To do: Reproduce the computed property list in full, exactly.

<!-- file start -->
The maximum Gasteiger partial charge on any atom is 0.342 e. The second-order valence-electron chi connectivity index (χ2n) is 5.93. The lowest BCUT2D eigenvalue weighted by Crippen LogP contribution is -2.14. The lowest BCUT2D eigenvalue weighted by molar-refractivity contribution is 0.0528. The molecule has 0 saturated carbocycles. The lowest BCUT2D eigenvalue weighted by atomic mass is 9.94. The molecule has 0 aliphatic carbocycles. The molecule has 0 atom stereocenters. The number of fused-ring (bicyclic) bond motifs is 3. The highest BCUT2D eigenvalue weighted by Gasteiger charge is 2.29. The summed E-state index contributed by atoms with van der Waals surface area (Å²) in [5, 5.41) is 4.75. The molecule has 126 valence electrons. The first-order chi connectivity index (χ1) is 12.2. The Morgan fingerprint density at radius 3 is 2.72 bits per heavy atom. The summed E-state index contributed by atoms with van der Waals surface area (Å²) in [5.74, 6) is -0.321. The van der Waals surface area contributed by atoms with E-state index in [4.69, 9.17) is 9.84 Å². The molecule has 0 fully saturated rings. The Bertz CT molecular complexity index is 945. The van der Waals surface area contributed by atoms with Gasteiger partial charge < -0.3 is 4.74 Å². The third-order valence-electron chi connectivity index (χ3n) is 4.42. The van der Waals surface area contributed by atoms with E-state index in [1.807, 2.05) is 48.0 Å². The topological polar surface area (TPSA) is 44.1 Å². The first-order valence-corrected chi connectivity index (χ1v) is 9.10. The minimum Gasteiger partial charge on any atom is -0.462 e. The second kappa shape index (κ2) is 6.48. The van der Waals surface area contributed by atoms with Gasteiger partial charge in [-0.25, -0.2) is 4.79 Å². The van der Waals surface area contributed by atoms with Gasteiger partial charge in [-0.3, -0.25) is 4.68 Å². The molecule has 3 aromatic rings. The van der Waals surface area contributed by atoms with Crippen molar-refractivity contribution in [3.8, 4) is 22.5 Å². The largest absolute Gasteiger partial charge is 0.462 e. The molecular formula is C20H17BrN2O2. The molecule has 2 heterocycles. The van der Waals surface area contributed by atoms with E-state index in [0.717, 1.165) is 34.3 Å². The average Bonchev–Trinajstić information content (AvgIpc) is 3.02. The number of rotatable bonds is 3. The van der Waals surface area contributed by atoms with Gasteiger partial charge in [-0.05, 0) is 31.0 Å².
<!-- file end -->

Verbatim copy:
The maximum Gasteiger partial charge on any atom is 0.342 e. The second-order valence-electron chi connectivity index (χ2n) is 5.93. The lowest BCUT2D eigenvalue weighted by Crippen LogP contribution is -2.14. The lowest BCUT2D eigenvalue weighted by molar-refractivity contribution is 0.0528. The molecule has 0 saturated carbocycles. The lowest BCUT2D eigenvalue weighted by atomic mass is 9.94. The molecule has 0 aliphatic carbocycles. The molecule has 0 atom stereocenters. The number of fused-ring (bicyclic) bond motifs is 3. The highest BCUT2D eigenvalue weighted by Gasteiger charge is 2.29. The summed E-state index contributed by atoms with van der Waals surface area (Å²) in [5, 5.41) is 4.75. The molecule has 126 valence electrons. The first-order chi connectivity index (χ1) is 12.2. The Morgan fingerprint density at radius 3 is 2.72 bits per heavy atom. The summed E-state index contributed by atoms with van der Waals surface area (Å²) in [5.74, 6) is -0.321. The van der Waals surface area contributed by atoms with E-state index in [4.69, 9.17) is 9.84 Å². The molecule has 0 fully saturated rings. The Bertz CT molecular complexity index is 945. The van der Waals surface area contributed by atoms with Gasteiger partial charge < -0.3 is 4.74 Å². The third-order valence-electron chi connectivity index (χ3n) is 4.42. The van der Waals surface area contributed by atoms with E-state index in [1.807, 2.05) is 48.0 Å². The topological polar surface area (TPSA) is 44.1 Å². The first-order valence-corrected chi connectivity index (χ1v) is 9.10. The minimum Gasteiger partial charge on any atom is -0.462 e. The second kappa shape index (κ2) is 6.48. The van der Waals surface area contributed by atoms with Gasteiger partial charge in [-0.25, -0.2) is 4.79 Å². The van der Waals surface area contributed by atoms with Gasteiger partial charge in [-0.3, -0.25) is 4.68 Å². The molecule has 3 aromatic rings. The van der Waals surface area contributed by atoms with Crippen molar-refractivity contribution in [3.8, 4) is 22.5 Å². The largest absolute Gasteiger partial charge is 0.462 e. The molecular formula is C20H17BrN2O2. The molecule has 2 heterocycles. The van der Waals surface area contributed by atoms with E-state index in [0.717, 1.165) is 34.3 Å². The average Bonchev–Trinajstić information content (AvgIpc) is 3.02. The number of rotatable bonds is 3. The van der Waals surface area contributed by atoms with Gasteiger partial charge in [-0.05, 0) is 31.0 Å².